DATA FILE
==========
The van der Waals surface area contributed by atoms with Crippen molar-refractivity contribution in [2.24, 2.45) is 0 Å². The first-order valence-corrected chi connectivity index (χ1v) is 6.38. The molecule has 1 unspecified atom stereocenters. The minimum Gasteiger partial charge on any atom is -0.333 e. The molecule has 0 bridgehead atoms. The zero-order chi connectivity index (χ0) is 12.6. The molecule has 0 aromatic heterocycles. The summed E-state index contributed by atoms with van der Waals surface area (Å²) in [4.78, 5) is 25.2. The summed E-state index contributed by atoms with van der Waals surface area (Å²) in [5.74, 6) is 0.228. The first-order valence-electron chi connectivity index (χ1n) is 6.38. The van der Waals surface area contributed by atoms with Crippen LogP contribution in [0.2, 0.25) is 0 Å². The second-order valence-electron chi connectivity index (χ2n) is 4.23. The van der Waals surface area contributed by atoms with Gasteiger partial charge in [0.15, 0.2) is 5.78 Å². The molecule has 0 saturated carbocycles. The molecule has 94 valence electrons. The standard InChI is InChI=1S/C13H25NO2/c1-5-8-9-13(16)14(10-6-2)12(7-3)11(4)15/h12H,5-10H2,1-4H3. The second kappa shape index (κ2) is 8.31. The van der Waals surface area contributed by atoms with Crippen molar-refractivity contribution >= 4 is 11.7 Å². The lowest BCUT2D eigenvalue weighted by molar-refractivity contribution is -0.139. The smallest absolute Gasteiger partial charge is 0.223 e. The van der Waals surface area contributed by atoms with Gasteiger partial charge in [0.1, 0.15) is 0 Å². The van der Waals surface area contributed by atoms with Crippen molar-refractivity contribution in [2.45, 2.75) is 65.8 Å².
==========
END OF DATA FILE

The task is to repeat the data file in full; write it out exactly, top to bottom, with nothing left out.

The van der Waals surface area contributed by atoms with Crippen molar-refractivity contribution in [2.24, 2.45) is 0 Å². The first-order valence-corrected chi connectivity index (χ1v) is 6.38. The molecule has 1 unspecified atom stereocenters. The minimum Gasteiger partial charge on any atom is -0.333 e. The molecule has 0 bridgehead atoms. The zero-order chi connectivity index (χ0) is 12.6. The molecule has 0 aromatic heterocycles. The summed E-state index contributed by atoms with van der Waals surface area (Å²) in [4.78, 5) is 25.2. The summed E-state index contributed by atoms with van der Waals surface area (Å²) in [5.74, 6) is 0.228. The first-order valence-electron chi connectivity index (χ1n) is 6.38. The van der Waals surface area contributed by atoms with Crippen LogP contribution in [0.2, 0.25) is 0 Å². The second-order valence-electron chi connectivity index (χ2n) is 4.23. The van der Waals surface area contributed by atoms with Gasteiger partial charge in [0.15, 0.2) is 5.78 Å². The molecule has 0 saturated carbocycles. The molecule has 94 valence electrons. The standard InChI is InChI=1S/C13H25NO2/c1-5-8-9-13(16)14(10-6-2)12(7-3)11(4)15/h12H,5-10H2,1-4H3. The second kappa shape index (κ2) is 8.31. The van der Waals surface area contributed by atoms with Crippen molar-refractivity contribution >= 4 is 11.7 Å². The lowest BCUT2D eigenvalue weighted by molar-refractivity contribution is -0.139. The smallest absolute Gasteiger partial charge is 0.223 e. The van der Waals surface area contributed by atoms with Gasteiger partial charge in [0.1, 0.15) is 0 Å². The van der Waals surface area contributed by atoms with Crippen molar-refractivity contribution in [2.45, 2.75) is 65.8 Å².